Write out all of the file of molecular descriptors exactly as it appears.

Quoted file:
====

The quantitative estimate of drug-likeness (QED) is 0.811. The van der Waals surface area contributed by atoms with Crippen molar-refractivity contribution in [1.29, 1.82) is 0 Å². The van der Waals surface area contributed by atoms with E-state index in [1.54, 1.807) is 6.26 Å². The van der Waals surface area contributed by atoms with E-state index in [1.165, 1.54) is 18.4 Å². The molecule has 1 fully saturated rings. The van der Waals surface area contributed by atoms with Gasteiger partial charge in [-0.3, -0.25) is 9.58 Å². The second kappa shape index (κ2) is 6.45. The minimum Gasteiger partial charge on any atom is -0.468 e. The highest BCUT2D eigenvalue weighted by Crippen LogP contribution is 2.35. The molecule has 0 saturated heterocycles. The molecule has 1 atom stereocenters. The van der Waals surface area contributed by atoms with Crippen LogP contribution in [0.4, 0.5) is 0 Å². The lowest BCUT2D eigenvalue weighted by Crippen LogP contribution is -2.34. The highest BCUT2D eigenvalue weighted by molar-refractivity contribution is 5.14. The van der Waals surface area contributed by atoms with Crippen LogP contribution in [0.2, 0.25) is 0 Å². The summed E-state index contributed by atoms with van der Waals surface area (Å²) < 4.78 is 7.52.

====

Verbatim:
The quantitative estimate of drug-likeness (QED) is 0.811. The van der Waals surface area contributed by atoms with Crippen molar-refractivity contribution in [1.29, 1.82) is 0 Å². The van der Waals surface area contributed by atoms with E-state index in [1.54, 1.807) is 6.26 Å². The van der Waals surface area contributed by atoms with E-state index in [1.165, 1.54) is 18.4 Å². The molecule has 1 fully saturated rings. The van der Waals surface area contributed by atoms with Gasteiger partial charge in [-0.3, -0.25) is 9.58 Å². The second kappa shape index (κ2) is 6.45. The minimum Gasteiger partial charge on any atom is -0.468 e. The highest BCUT2D eigenvalue weighted by Crippen LogP contribution is 2.35. The molecule has 0 saturated heterocycles. The molecule has 1 atom stereocenters. The van der Waals surface area contributed by atoms with Crippen LogP contribution in [0.4, 0.5) is 0 Å². The lowest BCUT2D eigenvalue weighted by Crippen LogP contribution is -2.34. The highest BCUT2D eigenvalue weighted by molar-refractivity contribution is 5.14. The van der Waals surface area contributed by atoms with Crippen LogP contribution in [0.2, 0.25) is 0 Å². The summed E-state index contributed by atoms with van der Waals surface area (Å²) < 4.78 is 7.52.